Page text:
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For Your Consideration: 5 Lead Performances That Deserve Oscar Recognition

by Oliver Lyttelton
December 20, 2012 12:05 PM
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For Your Consideration Actors 2012

Oscar voting got underway this week with a January 3rd deadline that, between Christmas and New Year, will be on us before we know it. And so, with only a few weeks left to catch up in theaters and work through screeners, we wanted to pick out a few names who've been otherwise overlooked by prognosticators and experts in the conversation to date.

Yesterday, we took a look at some of the supporting actors, and today, we're putting the spotlight on the leads. Right now, the categories are more or less locked up with heavyweights like Daniel Day-Lewis and Jessica Chastain as the likely front-runners, but there's still lots of room. And while the odds of recognition for the five performers below are slim, we'd say that they absolutely deserve to sit alongside those whose chances are more realistic. Take a look at our picks below, and let us know who you'd cast your vote for in the comments section.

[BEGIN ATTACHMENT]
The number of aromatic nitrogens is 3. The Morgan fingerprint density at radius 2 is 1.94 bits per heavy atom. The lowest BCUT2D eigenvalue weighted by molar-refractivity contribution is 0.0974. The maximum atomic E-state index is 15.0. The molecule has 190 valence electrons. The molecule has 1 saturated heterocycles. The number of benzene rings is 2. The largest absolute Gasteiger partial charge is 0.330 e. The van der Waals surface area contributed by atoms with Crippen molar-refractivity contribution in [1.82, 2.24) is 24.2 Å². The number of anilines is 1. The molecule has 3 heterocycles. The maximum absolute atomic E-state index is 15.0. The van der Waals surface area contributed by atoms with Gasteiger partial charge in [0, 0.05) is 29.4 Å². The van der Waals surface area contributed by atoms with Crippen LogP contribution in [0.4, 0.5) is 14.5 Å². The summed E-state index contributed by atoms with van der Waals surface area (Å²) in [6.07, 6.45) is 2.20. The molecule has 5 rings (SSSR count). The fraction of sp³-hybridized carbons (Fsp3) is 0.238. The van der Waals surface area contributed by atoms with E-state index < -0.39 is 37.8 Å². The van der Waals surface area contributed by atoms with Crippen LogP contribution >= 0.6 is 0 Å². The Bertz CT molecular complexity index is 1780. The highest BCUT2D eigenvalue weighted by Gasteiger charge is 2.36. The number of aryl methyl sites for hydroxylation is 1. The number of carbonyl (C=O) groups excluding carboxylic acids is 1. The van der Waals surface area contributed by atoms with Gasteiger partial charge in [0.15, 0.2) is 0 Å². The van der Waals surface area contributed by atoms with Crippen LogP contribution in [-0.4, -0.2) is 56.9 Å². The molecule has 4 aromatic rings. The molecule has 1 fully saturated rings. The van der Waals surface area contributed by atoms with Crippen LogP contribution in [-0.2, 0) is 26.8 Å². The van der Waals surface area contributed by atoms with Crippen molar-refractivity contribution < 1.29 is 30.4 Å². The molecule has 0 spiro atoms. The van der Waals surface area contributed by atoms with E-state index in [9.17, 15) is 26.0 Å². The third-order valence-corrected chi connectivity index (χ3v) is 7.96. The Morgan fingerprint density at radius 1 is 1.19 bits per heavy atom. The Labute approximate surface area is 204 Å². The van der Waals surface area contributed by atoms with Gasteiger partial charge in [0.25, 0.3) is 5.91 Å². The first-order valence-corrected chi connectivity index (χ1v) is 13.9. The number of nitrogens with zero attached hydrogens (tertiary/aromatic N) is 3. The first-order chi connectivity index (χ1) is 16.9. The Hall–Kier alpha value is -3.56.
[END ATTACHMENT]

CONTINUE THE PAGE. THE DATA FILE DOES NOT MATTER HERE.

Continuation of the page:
Denis Lavan In Leos Carax's "Holy Motors"
Denis Lavant - "Holy Motors"
The performance of 2012 isn't even going to scratch the surface of an Oscar longlist; Denis Lavant is virtually unknown to voters, he's not campaigning, the film was barely seen in the U.S., and being a foreign language flick presents another hurdle (it remains to be seen if even Emmanuelle Riva or Marion Cotillard will make the cut for their respective films). But one can only imagine that, if enough adventurous Academy members actually watched the film, it would surely be a shoe-in. Lavant plays Oscar, a man driven around Paris by Celine (Edith Scob), taking on different personas for self-contained scenarios. It's a wildly diverse selection of styles and characters, from the monstrous, clown-ish Monsieur Merde (who Lavant played in director Leos Carax's segment of "Tokyo!") to a bonkers, sexually charged segment in a performance-capture studio, to more naturalistic vignettes playing a father with a bullied daughter, or a dying old man. Each one is entirely distinct, and each one is extraordinary, and Lavant reinvents himself over and over again across one film. Carax has joked in interviews that he offered the part to Lon Chaney and Charlie Chaplin before his long-time collaborator came on board, but we're not sure even those silent greats would have done it justice in the way that Lavant does. Again, there's not a holy chance in hell of him getting a nomination, and that's one of those cases where future generations will look back and mock us for overlooking his work.

Ginger & Rosa
Elle Fanning - "Ginger & Rosa"